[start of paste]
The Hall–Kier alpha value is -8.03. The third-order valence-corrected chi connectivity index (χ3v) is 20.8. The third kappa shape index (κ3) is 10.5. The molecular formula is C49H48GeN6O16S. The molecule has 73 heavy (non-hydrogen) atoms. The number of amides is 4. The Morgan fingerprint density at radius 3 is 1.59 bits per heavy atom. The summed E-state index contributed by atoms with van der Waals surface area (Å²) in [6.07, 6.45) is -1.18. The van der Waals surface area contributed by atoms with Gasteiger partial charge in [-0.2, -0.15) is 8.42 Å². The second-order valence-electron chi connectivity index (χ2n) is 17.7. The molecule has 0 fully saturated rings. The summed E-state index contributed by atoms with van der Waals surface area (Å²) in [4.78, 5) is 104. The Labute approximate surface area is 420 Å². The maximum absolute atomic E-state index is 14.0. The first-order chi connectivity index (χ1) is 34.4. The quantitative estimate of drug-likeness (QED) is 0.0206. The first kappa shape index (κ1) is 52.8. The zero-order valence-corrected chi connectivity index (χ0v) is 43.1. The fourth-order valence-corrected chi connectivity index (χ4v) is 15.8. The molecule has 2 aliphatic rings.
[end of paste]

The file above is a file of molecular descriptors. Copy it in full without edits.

The Hall–Kier alpha value is -8.03. The third-order valence-corrected chi connectivity index (χ3v) is 20.8. The third kappa shape index (κ3) is 10.5. The molecular formula is C49H48GeN6O16S. The molecule has 73 heavy (non-hydrogen) atoms. The number of amides is 4. The Morgan fingerprint density at radius 3 is 1.59 bits per heavy atom. The summed E-state index contributed by atoms with van der Waals surface area (Å²) in [6.07, 6.45) is -1.18. The van der Waals surface area contributed by atoms with Gasteiger partial charge in [-0.2, -0.15) is 8.42 Å². The second-order valence-electron chi connectivity index (χ2n) is 17.7. The molecule has 0 fully saturated rings. The summed E-state index contributed by atoms with van der Waals surface area (Å²) in [4.78, 5) is 104. The Labute approximate surface area is 420 Å². The maximum absolute atomic E-state index is 14.0. The first-order chi connectivity index (χ1) is 34.4. The quantitative estimate of drug-likeness (QED) is 0.0206. The first kappa shape index (κ1) is 52.8. The zero-order valence-corrected chi connectivity index (χ0v) is 43.1. The fourth-order valence-corrected chi connectivity index (χ4v) is 15.8. The molecule has 2 aliphatic rings.